"I Can't Go For That (No Can Do)" was a phrase Daryl Hall used when he was pressured to go along with the crowd against his wishes. After a recording session for the Private Eyes album in Electric Lady Studios (New York City), Hall, Oates and engineer Neil Kernon improvised this song. In an interview with Mix Magazine, Daryl Hall recalls: "Remember the old Roland CompuRhythm box? I turned to the Rock and Roll 1 preset, sat down at a Korg organ that happened to be lying there and started to play this bass line that was coming to me. It's the old recording studio story: The engineer heard what I was doing and turned on the tape machine. Good thing, because I'm the kind of person who will come up with an idea and forget it. The chords came together in about 10 minutes, and then I heard a guitar riff, which I asked John, who was sitting in the booth, to play."
John Oates continues in the same interview: "Daryl came up with this great bass line, using whatever sound happened to be on the organ, and Neil miked it and the drum machine. Daryl came up with the 'B' section chords, and then I plugged my 1958 Strat directly into the board, which was either an early SSL or a Trident."
The next day Hall and his girlfriend Sara Allen wrote the lyrics. Hall recalls: "I wrote most of the lyrics, but Sara contributed some ideas. I sang the lead vocal, and there's the song - can't get any simpler than that!"
Michael Jackson has confessed that this greatly influenced his hit song "Billie Jean." Daryl Hall recalls, "Michael Jackson once said directly to me that he hoped I didn't mind that he copped that groove. That's okay; it's something we all do."
John Oates (from an interview with Livedaily): "'I Can't Go for That' is one of the most sampled songs from our catalogue, maybe ever for all we know. It's been sampled on so many songs. I can name five or six versions of it. Just last year Simply Red did a song called 'Sunrise,' which was basically 'I Can't Go for That.' The entire song. It wasn't a sample, it was the actual track. He just wrote a different verse over it. Puff Daddy sampled it, De La Soul sampled it. I like it [when our music is sampled]. I like when people have a different take on what you do. That's quite a compliment."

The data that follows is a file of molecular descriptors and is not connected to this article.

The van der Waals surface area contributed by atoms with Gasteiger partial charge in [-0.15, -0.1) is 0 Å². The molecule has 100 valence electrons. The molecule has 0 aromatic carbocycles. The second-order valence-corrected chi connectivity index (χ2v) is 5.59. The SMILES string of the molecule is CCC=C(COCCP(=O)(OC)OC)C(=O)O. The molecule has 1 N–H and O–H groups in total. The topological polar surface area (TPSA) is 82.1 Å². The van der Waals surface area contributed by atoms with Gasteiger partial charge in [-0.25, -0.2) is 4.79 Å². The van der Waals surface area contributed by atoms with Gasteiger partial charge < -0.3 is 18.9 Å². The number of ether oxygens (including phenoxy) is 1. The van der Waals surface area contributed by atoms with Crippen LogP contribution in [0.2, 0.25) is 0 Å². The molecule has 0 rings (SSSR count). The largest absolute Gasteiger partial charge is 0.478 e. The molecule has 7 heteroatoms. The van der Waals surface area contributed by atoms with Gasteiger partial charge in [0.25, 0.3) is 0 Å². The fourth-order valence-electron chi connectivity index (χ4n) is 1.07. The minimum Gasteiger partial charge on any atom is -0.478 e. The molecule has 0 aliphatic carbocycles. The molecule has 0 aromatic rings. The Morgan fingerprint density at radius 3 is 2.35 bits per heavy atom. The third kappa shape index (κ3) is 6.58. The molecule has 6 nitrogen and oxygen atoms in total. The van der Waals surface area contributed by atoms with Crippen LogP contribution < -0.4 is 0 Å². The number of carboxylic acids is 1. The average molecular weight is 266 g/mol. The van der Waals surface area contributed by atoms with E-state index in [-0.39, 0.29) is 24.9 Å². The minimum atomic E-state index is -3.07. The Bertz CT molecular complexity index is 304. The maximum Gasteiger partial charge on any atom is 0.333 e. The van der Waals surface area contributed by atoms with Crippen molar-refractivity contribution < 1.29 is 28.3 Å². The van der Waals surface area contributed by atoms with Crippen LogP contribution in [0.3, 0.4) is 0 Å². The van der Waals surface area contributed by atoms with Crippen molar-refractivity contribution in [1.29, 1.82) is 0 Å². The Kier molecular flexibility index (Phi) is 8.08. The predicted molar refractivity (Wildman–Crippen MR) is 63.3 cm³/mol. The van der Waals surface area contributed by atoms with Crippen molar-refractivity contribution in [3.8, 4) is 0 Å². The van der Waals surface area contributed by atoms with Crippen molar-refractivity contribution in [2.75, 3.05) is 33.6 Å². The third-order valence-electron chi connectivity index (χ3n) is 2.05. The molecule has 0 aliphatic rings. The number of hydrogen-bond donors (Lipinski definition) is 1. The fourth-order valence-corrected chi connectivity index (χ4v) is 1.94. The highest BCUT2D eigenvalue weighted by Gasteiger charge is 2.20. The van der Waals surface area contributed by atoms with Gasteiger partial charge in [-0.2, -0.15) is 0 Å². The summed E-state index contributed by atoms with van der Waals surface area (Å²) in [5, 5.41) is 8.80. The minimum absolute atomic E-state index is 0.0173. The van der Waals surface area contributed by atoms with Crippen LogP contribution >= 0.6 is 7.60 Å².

Among the songs to sample it are De La Soul's 1989 UK #18 hit "Say No Go" which utilizes it for the vocal hook in the chorus. Also Simply Red's 2003 #7 UK hit was built around "I Can't Go For That (No Can Do)"'s instrumentation.
This bridged the gap between the black and white charts, which is a rare achievement for a white act. It hit #1 on the R&B charts as well as the Hot 100.
Hall & Oates used a Roland CompuRhythm 78 drum machine on the "Rock & Roll 1" preset for this track. What was the first major Pop song to use a drum machine? We say it was Robin Gibb's 1969 UK hit "Saved by the Bell."
When this song came out, a review in the British press insisted it was about bondage, to which Daryl Hall mockingly replied: "The English... everything has to do with sexual perversion! The English press is great..."
This was the song that knocked Olivia Newton-John's "Physical" out of #1 in America after a 10 week stay at the top spot.
John Oates elaborated on the song's theme of individuality and personal choice in a Billboard interview: "The theme is sort of ongoing with us, that people should think for themselves, do what they believe. They shouldn't act or do things just because other people do, or because the government says to do it or because their fathers and mothers say this is the right thing. People have to be able to assess each situation, based on their own beliefs, and not just follow along."
Tom from Appleton, WiJust heard on a "Live From Daryl's House" that this song was specifically about not bowing to the wishes of his record label. Songfacts ought have that as a category - including Billy Squire's "The Stroke" and Nick Lowe's "I Love My Label."
Bill from Cheltenham, PaI can name a song made not long after this one that was VERY much influenced by it: "Yah Mo B There" by James Ingram/Michael McDonald from 1983
Steve from Bradford, United KingdomI think 'Baba Oreilly' wrote by Pete Townsend of the Who, was the very first song to be released in 1971 (UK) to use experimental drum machines
Barry from Sauquoit, NyOn January 30th, 1982 "I Can't Go for That (No Can Do)" reached #1, thus ending the 10 week reign of Olivia Newton-John's "Physical" as the No. 1 record. It also prevented Foreigner's "Waiting For A Girl Like You" from reaching #1, it had been #2 for nine straight weeks while "Physical" was in the top spot!!!
Michael from Seabrook, NhWhen you think about it Hall & Oates body of work defines their era as well or better than most. It all sounds great twenty-five years later.
Spence from Brooklyn, NyIm my opinion, this is the greatest Pop song ever made!!!
Liquid Len from Ottawa, Canada"This was one of the first ever chart hits to feature a drum machine." That songfact is incorrect. This was 1982 - several years AFTER the disco craze! By then drum machines were getting pretty standard.